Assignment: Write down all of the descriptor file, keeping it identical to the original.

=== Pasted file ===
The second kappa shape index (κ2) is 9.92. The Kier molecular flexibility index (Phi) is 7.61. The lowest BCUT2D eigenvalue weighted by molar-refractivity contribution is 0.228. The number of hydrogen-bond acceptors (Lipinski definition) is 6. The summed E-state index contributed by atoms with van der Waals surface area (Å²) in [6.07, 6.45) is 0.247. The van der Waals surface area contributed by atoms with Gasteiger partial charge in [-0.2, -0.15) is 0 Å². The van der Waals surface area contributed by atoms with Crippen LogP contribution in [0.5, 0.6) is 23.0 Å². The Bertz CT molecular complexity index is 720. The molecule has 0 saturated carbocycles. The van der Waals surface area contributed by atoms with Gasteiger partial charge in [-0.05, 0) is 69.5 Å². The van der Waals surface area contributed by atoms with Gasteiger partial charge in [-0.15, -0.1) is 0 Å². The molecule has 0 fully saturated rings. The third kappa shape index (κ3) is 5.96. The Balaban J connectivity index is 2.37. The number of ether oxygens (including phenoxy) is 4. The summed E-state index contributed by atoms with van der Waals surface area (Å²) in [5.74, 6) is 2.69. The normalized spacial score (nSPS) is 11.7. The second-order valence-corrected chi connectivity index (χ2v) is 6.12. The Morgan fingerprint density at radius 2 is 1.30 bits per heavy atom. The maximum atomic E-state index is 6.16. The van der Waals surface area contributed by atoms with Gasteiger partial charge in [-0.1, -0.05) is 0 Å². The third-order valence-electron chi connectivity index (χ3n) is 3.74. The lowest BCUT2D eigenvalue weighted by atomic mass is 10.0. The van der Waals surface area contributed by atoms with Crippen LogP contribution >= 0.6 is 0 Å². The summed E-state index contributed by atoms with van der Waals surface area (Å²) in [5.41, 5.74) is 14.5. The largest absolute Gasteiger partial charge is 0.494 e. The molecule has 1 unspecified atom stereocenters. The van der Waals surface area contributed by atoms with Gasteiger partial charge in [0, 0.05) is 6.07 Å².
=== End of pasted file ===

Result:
The second kappa shape index (κ2) is 9.92. The Kier molecular flexibility index (Phi) is 7.61. The lowest BCUT2D eigenvalue weighted by molar-refractivity contribution is 0.228. The number of hydrogen-bond acceptors (Lipinski definition) is 6. The summed E-state index contributed by atoms with van der Waals surface area (Å²) in [6.07, 6.45) is 0.247. The van der Waals surface area contributed by atoms with Gasteiger partial charge in [-0.2, -0.15) is 0 Å². The van der Waals surface area contributed by atoms with Crippen LogP contribution in [0.5, 0.6) is 23.0 Å². The Bertz CT molecular complexity index is 720. The molecule has 0 saturated carbocycles. The van der Waals surface area contributed by atoms with Gasteiger partial charge in [-0.05, 0) is 69.5 Å². The van der Waals surface area contributed by atoms with Gasteiger partial charge in [-0.15, -0.1) is 0 Å². The molecule has 0 fully saturated rings. The third kappa shape index (κ3) is 5.96. The Balaban J connectivity index is 2.37. The number of ether oxygens (including phenoxy) is 4. The summed E-state index contributed by atoms with van der Waals surface area (Å²) in [5.74, 6) is 2.69. The normalized spacial score (nSPS) is 11.7. The second-order valence-corrected chi connectivity index (χ2v) is 6.12. The Morgan fingerprint density at radius 2 is 1.30 bits per heavy atom. The maximum atomic E-state index is 6.16. The van der Waals surface area contributed by atoms with Gasteiger partial charge in [-0.1, -0.05) is 0 Å². The third-order valence-electron chi connectivity index (χ3n) is 3.74. The lowest BCUT2D eigenvalue weighted by atomic mass is 10.0. The van der Waals surface area contributed by atoms with Crippen LogP contribution >= 0.6 is 0 Å². The summed E-state index contributed by atoms with van der Waals surface area (Å²) in [5.41, 5.74) is 14.5. The largest absolute Gasteiger partial charge is 0.494 e. The molecule has 1 unspecified atom stereocenters. The van der Waals surface area contributed by atoms with Gasteiger partial charge in [0, 0.05) is 6.07 Å².